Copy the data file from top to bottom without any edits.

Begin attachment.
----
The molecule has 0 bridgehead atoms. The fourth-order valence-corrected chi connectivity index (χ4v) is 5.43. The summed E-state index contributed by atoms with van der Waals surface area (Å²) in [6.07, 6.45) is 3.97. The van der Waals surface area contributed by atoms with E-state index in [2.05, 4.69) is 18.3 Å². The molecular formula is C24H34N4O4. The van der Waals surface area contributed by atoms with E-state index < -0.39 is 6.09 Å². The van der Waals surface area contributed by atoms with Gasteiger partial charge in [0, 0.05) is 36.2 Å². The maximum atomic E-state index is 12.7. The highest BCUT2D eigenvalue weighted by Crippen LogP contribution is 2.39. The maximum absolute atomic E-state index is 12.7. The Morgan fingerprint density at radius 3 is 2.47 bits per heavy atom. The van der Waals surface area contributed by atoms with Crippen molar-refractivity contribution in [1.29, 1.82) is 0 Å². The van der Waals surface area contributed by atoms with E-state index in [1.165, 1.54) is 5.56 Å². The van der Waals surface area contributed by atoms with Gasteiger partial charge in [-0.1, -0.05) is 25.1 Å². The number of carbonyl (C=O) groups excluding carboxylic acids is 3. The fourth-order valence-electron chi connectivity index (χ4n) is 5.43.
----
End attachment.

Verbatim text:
The molecule has 0 bridgehead atoms. The fourth-order valence-corrected chi connectivity index (χ4v) is 5.43. The summed E-state index contributed by atoms with van der Waals surface area (Å²) in [6.07, 6.45) is 3.97. The van der Waals surface area contributed by atoms with E-state index in [2.05, 4.69) is 18.3 Å². The molecular formula is C24H34N4O4. The van der Waals surface area contributed by atoms with E-state index < -0.39 is 6.09 Å². The van der Waals surface area contributed by atoms with Gasteiger partial charge in [0, 0.05) is 36.2 Å². The maximum atomic E-state index is 12.7. The highest BCUT2D eigenvalue weighted by Crippen LogP contribution is 2.39. The maximum absolute atomic E-state index is 12.7. The Morgan fingerprint density at radius 3 is 2.47 bits per heavy atom. The van der Waals surface area contributed by atoms with Crippen molar-refractivity contribution in [1.29, 1.82) is 0 Å². The van der Waals surface area contributed by atoms with E-state index in [1.165, 1.54) is 5.56 Å². The van der Waals surface area contributed by atoms with Gasteiger partial charge in [-0.1, -0.05) is 25.1 Å². The number of carbonyl (C=O) groups excluding carboxylic acids is 3. The fourth-order valence-electron chi connectivity index (χ4n) is 5.43.